Ever wonder why there’s a tiny hole at the bottom of airplane windows?
It’s a common feature on passenger planes, and now an expert has revealed that this seemingly insignificant hole plays an important safety role.
If you look closely at a typical passenger cabin window, you’ll see three panes, typically made of acrylic materials. The purpose of the innermost pane—sometimes called the scratch pane is merely to protect the next one.
The middle pane (with the breather hole in it) and the outer pane are more important.
It’s all-too-easy to let your mind wander when you’re confined to a tiny box of space while hurtling 40,000 feet above the ground and going to hundreds of miles per hour, but rest assured: every single window on the airplane has the same hole. That itsy bitsy hole in the bottom of your airplane window is actually a very important safety feature.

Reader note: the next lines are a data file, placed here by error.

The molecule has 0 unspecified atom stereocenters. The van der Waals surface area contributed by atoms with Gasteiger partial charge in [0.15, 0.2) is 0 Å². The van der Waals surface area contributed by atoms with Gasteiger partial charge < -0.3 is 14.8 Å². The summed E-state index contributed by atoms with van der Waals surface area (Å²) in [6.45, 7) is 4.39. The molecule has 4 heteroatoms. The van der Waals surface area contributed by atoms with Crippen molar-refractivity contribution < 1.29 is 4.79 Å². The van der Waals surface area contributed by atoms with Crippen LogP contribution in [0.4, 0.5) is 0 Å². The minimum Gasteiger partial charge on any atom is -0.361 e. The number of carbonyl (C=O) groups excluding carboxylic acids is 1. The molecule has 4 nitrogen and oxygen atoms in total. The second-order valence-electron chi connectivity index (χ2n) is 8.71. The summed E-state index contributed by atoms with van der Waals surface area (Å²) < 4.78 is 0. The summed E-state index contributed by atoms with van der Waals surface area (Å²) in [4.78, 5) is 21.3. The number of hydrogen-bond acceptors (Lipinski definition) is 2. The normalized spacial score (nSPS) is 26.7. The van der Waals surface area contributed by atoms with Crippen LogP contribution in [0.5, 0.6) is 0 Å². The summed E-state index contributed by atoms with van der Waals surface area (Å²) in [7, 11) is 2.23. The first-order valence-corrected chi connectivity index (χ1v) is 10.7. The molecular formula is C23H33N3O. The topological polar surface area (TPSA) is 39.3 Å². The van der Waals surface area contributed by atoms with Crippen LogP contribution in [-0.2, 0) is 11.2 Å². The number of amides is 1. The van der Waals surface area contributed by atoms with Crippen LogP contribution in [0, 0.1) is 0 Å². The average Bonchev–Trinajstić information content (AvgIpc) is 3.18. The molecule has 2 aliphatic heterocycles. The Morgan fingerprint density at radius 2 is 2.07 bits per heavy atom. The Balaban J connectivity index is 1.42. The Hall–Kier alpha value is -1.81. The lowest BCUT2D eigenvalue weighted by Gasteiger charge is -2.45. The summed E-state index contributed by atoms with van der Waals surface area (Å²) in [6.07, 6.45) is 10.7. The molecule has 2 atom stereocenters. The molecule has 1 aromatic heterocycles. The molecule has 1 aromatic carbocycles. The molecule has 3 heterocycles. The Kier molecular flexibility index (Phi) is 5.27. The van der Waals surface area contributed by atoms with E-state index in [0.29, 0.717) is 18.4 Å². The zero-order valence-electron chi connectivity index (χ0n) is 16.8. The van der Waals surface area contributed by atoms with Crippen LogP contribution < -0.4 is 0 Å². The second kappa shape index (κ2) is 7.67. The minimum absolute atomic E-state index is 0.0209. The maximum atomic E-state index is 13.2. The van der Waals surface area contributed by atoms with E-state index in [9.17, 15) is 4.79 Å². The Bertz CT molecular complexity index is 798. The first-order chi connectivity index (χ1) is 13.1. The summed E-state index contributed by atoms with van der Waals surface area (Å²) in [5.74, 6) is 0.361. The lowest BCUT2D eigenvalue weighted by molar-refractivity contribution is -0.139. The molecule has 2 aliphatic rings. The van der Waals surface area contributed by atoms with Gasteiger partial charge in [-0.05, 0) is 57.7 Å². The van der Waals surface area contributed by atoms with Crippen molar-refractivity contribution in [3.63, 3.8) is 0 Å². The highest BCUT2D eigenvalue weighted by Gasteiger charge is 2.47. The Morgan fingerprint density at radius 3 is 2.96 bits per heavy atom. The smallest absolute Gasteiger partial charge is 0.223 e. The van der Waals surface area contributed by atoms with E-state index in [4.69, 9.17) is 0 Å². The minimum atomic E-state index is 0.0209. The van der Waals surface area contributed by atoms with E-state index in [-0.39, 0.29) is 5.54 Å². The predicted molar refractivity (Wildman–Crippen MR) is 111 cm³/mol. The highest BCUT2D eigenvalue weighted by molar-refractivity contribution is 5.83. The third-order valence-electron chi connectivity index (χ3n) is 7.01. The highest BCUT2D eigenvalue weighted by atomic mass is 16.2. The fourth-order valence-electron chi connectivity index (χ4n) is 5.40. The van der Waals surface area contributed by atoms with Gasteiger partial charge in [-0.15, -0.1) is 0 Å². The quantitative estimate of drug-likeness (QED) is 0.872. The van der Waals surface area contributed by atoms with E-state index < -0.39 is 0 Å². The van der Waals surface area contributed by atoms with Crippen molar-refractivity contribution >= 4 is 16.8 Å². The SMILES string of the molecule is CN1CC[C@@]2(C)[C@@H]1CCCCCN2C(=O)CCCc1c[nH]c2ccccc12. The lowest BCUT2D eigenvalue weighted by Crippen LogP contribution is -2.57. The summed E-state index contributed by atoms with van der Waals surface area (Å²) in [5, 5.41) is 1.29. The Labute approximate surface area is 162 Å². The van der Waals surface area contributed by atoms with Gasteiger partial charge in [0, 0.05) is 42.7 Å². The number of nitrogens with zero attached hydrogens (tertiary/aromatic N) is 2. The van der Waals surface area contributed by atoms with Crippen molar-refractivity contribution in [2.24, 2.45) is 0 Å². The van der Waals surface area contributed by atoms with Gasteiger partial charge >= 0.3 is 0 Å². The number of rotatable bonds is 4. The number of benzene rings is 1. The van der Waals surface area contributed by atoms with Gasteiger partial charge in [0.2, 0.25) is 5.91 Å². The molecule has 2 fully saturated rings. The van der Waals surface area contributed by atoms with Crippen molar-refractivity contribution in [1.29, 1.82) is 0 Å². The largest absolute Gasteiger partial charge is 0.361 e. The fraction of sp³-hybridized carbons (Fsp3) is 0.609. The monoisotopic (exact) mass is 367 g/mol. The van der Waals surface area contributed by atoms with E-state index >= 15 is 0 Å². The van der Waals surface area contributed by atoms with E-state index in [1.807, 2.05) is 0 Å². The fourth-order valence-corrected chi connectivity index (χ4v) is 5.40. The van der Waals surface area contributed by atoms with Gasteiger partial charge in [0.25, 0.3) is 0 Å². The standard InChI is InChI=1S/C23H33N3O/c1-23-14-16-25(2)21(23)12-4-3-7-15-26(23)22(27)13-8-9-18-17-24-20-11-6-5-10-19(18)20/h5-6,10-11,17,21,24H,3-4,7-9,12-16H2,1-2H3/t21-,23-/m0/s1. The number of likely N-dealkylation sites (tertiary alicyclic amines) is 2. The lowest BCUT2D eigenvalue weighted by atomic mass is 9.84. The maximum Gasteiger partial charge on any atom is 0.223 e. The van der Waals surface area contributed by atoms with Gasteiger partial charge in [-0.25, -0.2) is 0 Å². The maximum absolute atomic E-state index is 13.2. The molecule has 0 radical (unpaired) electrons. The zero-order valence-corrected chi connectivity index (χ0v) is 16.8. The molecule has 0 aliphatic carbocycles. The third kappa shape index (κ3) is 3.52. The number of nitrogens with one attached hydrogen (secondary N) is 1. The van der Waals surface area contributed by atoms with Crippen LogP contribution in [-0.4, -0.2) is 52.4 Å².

The hole is called, a breather hole. It helps to regulate how much pressure from the cabin is exerted onto the airplane windows making sure that if the window is going to break, the outer pane goes first. It’s the outside panel that gives out (meaning you can still breathe).
Generally speaking, as an aircraft climbs, the air pressure drops in both the cabin and the outside air—but it drops much more outside, as the aircraft’s pressurization system keeps the cabin pressure at a comfortable and safe level. This means that the pressure inside the aircraft during flight is typically much greater than the pressure outside.
Not only that, the breather hole also keeps the window fog-free by wicking moisture that gets stuck between the panes. So, that’s it folks, mystery solved!